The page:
WHO, African ministers should do more on the malaria vaccine

The Guardian
Published at 11:02 AM Apr 09 2024
WHO Director-General Dr Tedros
Photo: Courtesy of WHO
WHO Director-General Dr Tedros

TOP officials of the World Health Organisation (WHO) and ministers from a cluster of African countries confirmed to suffer most from the scourge of malaria have just concluded an important meeting in Yaounde, Cameroon, against the background of a surge in malaria deaths in sub-Saharan Africa.

The key item on the agenda was how to put anti-malaria progress back on track, with the meeting recommending robust commitment to malaria responses at all levels. However, views are sure to differ as to how far the meeting was pointed in its key suggestions.

The WHO director general, who attended the meeting in person, quoted emerging data as showing that the world has made significant progress against malaria in recent decades but that progress has stalled since 2017.

It needs one to go back to a number of intervening factors to figure out why 2017 should be the year progress was halted, whereas Covid-19 spread around the world most conspicuously in 2020.

A better reason is that of a radical change of policy in the US after a conservative government took office early 2017 with executive orders to cut funds to some UN agencies.

The WHO chief executive appealed for greater domestic and international funding, science and data-driven malaria responses, urgent action on the health impacts of climate change, plus the harnessing of research and innovation within strong partnerships for coordinated responses.

This amounts to an appeal to more bilateral and multilateral support, but the climate of funding doesn’t actually promise much in that direction. Massive breakdowns in law and order sap most of the energy that donor countries are in a position to muster, with most other items on the agenda stalling.

This situation is a monumental challenge to African countries because those looking for – or awaiting – better policy initiatives from the West in terms of aid may have a long wait.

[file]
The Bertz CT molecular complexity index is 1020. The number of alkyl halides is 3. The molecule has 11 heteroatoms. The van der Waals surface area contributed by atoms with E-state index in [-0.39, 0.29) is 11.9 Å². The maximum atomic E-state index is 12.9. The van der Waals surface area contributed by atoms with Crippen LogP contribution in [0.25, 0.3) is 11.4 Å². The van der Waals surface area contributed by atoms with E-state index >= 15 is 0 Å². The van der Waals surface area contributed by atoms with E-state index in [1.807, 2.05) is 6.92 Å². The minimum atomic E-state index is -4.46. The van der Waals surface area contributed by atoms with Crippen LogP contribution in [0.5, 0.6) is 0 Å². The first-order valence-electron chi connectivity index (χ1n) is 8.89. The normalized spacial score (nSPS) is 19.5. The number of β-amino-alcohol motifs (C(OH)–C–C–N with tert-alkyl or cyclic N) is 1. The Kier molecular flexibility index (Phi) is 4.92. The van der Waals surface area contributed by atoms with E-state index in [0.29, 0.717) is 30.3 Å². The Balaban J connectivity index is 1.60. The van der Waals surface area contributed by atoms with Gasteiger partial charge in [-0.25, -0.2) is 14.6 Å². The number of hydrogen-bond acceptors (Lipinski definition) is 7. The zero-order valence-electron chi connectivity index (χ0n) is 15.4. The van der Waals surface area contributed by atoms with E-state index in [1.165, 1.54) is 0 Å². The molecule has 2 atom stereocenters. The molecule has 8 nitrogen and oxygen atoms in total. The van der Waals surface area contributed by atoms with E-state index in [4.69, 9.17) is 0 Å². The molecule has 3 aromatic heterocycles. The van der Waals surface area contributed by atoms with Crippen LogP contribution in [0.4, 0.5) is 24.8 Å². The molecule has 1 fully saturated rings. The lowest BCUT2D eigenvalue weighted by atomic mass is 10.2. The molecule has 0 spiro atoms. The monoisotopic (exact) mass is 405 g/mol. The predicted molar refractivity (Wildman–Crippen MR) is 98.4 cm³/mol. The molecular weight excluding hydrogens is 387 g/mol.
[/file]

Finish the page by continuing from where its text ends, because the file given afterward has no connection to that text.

Strenuous efforts were initiated towards the end of 2021 as the Covid-19 pandemic started to wear down in the wake of a number of effective vaccines, administered by the International Monetary Fund (IMF).

The initiatives were similar to the Heavily Indebted Poor Countries (HIPC) debt relief programme in that debts were cancelled but the savings were directed mainly to primary education and rural roads. This time around the debts were left in place but governments were handed cash – to enable access to education and health services.

That is why WHO pleas on the need to address delays in malaria programme implementation in various countries to accelerated action to end deaths from the disease risk proving a dead letter.

The ministers promised to sustainably address the threat of malaria as a region but most such funds need to be disbursed by the developed countries and UN agencies – with bilateral agencies funding malaria and HIV drugs.

Eleven African countries account for 70 per cent of the malaria (disease and deaths) worldwide, while the continent as a whole accounts or 95 per cent of the malaria problem generally.

It can thus be said that the remaining burden is due to inefficient economic systems, which explains why other continents have largely abolished the disease.

There are intervening factors like drug resistance, but even this is tied to poverty, or limited purchases of the relevant drugs, inability to pay consultation fees with doctors, plus poor nutrition which can’t sustain a course of drug use.

Whatever the case, higher disbursements can’t be totally hoped for, and work in the direction of adopting vaccines now being tested could help out a bit further.